323 Exterior Flat Roofline House Building Type Design Photos And Ideas

Margarita McGrath and Scott Oliver of Noroof Architects termed the 1,650-square-foot house in Greenpoint, Brooklyn, “Pushmi-Pullyu,” in reference to the interior-exterior flow they created. Resident Jill Magid, pictured on her front steps with son Linus, is a conceptual artist; she fabricated the neon house numbers.
The Bigelows’ house throws a nod to its midcentury modern neighbors with its subdivided plan and shallow-pitched roof. The three pavilion layout was also partly in response to tough city restrictions regarding the removal of the various beech and redwood trees on the property. However, the Butler Armsden design team was able to use the profusion of trees to their advantage, creating lines of sight to foliage from almost anywhere in the house.

The exterior features locally reclaimed redwood siding that provides another connection with the redwoods on the site. The stucco is painted in custom color-matched Benjamin Moore paint.
Mori’s addition is constructed of steel, concrete, glass, and bluestone veneer. She decided to preserve the ceiling height of the main house (11’6”) and lined the roof with Voltaic solar panels.
R128, Sobek’s family home (featured in Dwell’s May 2003 issue), is a groundbreaking example of green design with zero energy consumption, emissions, and waste.
New zoning allowed for a zero-lot-line structure, but required a public storefront, which Carpenter uses as an art gallery.
The main living space is constructed of immense I-profiles, allowing for a full wall of glass with four large sliding doors that open to the backyard.
The home is defined by two types of windows: large punch openings for views onto the landscape and vertical windows everywhere else.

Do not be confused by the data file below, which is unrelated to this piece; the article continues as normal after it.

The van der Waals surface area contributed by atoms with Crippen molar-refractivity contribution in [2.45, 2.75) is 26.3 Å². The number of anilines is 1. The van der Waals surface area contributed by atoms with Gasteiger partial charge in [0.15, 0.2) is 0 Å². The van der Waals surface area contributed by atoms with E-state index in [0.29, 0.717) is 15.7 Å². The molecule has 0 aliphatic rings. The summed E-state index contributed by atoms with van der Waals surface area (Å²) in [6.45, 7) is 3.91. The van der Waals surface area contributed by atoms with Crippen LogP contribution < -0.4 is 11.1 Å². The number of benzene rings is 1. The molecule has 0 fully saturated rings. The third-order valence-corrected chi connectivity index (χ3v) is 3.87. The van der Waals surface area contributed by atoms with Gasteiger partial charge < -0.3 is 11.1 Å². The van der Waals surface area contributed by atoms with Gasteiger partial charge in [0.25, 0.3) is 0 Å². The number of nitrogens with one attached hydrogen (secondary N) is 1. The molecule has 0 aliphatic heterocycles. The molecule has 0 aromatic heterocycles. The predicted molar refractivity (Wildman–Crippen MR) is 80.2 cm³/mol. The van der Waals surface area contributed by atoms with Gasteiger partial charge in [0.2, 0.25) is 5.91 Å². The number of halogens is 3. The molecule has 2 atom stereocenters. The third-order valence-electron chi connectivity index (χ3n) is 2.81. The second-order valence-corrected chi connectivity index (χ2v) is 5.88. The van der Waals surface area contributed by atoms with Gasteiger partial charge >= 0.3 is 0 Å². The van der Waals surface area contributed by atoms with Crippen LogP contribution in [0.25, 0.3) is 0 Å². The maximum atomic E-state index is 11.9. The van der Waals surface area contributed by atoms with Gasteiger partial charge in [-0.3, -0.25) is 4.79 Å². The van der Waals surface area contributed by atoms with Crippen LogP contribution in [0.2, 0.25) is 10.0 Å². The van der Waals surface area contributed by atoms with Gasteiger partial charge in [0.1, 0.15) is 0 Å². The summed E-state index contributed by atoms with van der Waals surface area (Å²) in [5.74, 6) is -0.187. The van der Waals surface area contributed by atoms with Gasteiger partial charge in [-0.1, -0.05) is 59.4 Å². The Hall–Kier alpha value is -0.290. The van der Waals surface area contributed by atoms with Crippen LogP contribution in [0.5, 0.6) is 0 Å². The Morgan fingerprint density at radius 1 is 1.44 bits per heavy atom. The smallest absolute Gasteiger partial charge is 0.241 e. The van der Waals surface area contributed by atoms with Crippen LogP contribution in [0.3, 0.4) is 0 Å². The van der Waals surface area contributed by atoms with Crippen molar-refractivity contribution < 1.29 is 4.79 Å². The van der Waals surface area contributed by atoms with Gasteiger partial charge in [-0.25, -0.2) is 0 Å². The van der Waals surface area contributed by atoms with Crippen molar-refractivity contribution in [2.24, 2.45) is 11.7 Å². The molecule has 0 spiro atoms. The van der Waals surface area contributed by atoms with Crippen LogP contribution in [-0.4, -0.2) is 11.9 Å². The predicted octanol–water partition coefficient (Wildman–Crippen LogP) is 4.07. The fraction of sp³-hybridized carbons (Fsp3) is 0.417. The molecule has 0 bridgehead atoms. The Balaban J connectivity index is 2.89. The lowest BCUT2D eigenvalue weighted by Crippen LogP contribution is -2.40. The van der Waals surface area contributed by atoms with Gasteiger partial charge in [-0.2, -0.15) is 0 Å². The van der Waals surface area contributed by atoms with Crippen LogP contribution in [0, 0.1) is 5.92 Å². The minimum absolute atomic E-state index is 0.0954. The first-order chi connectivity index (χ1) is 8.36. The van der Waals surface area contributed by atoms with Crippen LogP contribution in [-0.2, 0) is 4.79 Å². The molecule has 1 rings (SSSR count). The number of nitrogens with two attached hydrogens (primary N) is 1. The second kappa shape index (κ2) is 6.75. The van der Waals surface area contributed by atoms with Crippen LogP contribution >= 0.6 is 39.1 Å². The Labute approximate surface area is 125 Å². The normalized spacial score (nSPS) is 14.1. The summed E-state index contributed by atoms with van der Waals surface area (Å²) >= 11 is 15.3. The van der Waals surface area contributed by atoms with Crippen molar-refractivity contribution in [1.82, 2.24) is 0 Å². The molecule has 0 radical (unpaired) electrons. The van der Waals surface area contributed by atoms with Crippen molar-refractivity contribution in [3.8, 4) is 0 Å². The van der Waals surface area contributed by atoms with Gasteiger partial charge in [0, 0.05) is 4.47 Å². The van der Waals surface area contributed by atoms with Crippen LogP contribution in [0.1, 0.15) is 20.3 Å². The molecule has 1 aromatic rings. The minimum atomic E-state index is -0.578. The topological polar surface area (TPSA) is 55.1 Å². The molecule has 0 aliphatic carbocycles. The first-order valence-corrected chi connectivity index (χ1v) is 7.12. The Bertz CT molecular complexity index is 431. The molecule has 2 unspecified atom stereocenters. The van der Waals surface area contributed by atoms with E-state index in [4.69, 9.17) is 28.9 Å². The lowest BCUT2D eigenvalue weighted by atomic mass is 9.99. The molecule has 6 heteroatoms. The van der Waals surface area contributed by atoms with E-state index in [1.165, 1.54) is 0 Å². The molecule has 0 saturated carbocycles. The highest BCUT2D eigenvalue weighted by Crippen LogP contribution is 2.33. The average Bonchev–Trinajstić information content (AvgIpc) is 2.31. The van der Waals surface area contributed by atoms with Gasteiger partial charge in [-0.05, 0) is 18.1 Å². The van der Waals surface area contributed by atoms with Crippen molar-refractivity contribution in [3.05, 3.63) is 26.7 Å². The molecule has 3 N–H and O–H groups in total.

“We should be creating more energy than we need in this house,” Cranston explains. The roof’s solar array, from Schuco, contributes greatly.
For the facade, exposed to the constant salt air, the team considered everything from copper or zinc to Kynar-coated aluminum. Eventually, a sample of titanium was tacked up for six months and showed no wear. “Part of the green philosophy is not just what is cheaper; it’s what’s sustainable,” Cranston explains. “The titanium cladding was more expensive, but this is a house we plan to be in for the rest of our lives, so we wanted something that needed virtually no maintenance.”
main elevation
side view with lift and slides onto stone terrace cliff
Entrance doorway
Originally conceived as a jewel box that would evoke precious objects and fine woodworking, Architect Natalie Donne envisioned, “a box covered with smooth and black material on the outside and blonde wood on the inside.” Large sheets of lustrous black fibrocement were assembled using fine rivets to form two connecting prisms, complete with large opening glass walls.
Between the front and rear exteriors, over 800-square-feet of patio space extend the living areas into the outdoors. From this angle, the references to Florida cracker architecture are obvious. The sleeping quarters are connected via a central corridor and kitchen to the living space on the other end of the building, a modern interpretation of the classic dogtrot house.
Lightweight shuttered doors made of western red cedar line the outer edge of the front porch, providing privacy and protection from the weather. The wood is left unstained, so it will age naturally in a way that’s similar to the surrounding ipe wood. Just behind the shutter system, 50-feet of glass walls broken into four sets of sliding panels open to eliminate the barriers between indoor and outdoor spaces.